Author, Book review, Charley Boorman, Ewan McGregor, Non-fiction, Publisher, Sphere, travel

‘Long Way Down’ by Ewan McGregor & Charley Boorman


Non-fiction – hardcover; Sphere; 352 pages; 2007.

Three years ago fellow actors and biking buddies Ewan McGregor and Charley Boorman set off on a voyage from London to New York the long way round. The resultant 10-part TV series following their 20,000 mile road trip across Europe and Asia proved a huge hit, as did the book that accompanied it. I came to the whole Long Way Round phenomenon quite late, having stumbled upon a repeat screening of the series on Sky TV about 18 months after it had been made. But I was immediately enraptured and thought it was one of the most entertaining travel documentaries I’d ever seen. I promptly went out and bought the DVD and the book.

Fast forward a year and the double-act were back on board their motorbikes, this time traversing the globe from top to bottom — from John O’Groats at the northernmost tip of Scotland to Cape Agulhas on the southernmost tip of South Africa — in a new 15,000-mile adventure being billed as the Long Way Down. The popularity of the first series had obviously paid off for them: this time the trip was being documented on a live website and the resultant TV series was being screened on BBC 2 during prime time Sunday night viewing.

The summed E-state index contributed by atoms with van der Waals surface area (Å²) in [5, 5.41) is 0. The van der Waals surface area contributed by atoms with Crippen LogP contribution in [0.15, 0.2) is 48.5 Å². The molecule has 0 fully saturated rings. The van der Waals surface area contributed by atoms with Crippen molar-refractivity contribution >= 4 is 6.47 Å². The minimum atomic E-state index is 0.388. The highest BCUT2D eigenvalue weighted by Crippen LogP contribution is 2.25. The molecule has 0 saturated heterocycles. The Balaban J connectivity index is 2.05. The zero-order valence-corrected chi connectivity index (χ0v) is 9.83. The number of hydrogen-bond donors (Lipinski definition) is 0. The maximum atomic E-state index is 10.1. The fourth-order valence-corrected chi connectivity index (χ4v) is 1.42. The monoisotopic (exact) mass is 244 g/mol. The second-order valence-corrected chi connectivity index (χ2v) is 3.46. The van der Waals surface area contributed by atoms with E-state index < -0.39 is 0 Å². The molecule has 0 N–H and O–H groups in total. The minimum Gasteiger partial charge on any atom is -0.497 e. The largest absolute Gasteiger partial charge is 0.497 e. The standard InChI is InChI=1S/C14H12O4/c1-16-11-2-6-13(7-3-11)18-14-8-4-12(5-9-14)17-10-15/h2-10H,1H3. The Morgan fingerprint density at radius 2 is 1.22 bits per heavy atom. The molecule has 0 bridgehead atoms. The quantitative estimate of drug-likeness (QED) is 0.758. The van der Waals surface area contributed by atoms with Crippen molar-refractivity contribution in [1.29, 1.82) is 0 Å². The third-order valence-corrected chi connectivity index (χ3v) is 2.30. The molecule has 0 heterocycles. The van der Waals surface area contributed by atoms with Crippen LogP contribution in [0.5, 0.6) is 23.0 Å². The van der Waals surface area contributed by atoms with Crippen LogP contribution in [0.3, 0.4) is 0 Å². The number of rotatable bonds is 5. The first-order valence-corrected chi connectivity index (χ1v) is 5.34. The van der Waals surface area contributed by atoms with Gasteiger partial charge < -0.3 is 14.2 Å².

I watched the series, although I didn’t think it was as good as the first. It didn’t seem quite as magical or as fresh as the original. In fact, in places, it just seemed too knowing, too calculated — and there were far too many participants involved. It wasn’t so much as two men and their motorbikes, but two men, their motorbikes, one wife, a dozen various “fixers” and a five-member support crew. Hmmm.

The book doesn’t really add to much to the TV series, other than you get a chance to find out a bit more about some of the UNICEF projects they visited and you get a better sense of the African people they met along the way. Like the original book, it fills in some useful gaps that weren’t explained or were simply skimmed through on TV.

At times it does read a bit like a stuck record, with both of them complaining over and over about the too-fast schedule and their inability to spend time in all the places they wanted. Coupled with Charley missing his wife and children all the time, and Ewan banging on about how privileged he is to do the trip, it began to wear thin in places.

Nonetheless it’s a light, entertaining read, funny in places, moving in others — a bit like the TV series. But it’s lack of intellectual insight or deep thinking about African history means this is really only a book for the fans. If you loved Long Way Down, chances are you’ll enjoy this one too, but if you’d rather just watch the TV series you’re not going to miss out on anything if you don’t bother with the book. And you could perhaps save yourself a lot of time by simply reading the tongue-in-cheek condensed version on The Guardian’s Digested Read, which isn’t so much a piss take but a crystallised version of the truth.

Africa, Author, Book review, Charley Boorman, Little, Brown, Non-fiction, Publisher, Setting, Sport, travel

‘Race to Dakar’ by Charley Boorman


Non-fiction – hardcover; Little, Brown; 320 pages; 2006.

As I write, the 2007 Dakar Rally is in full swing. It is the world’s most gruelling and challenging off-road endurance race for motorised vehicles. One motorcyclist, South African Elmer Symons, has already died in this year’s race and last year’s claimed the life of Australian Andy Caldecott.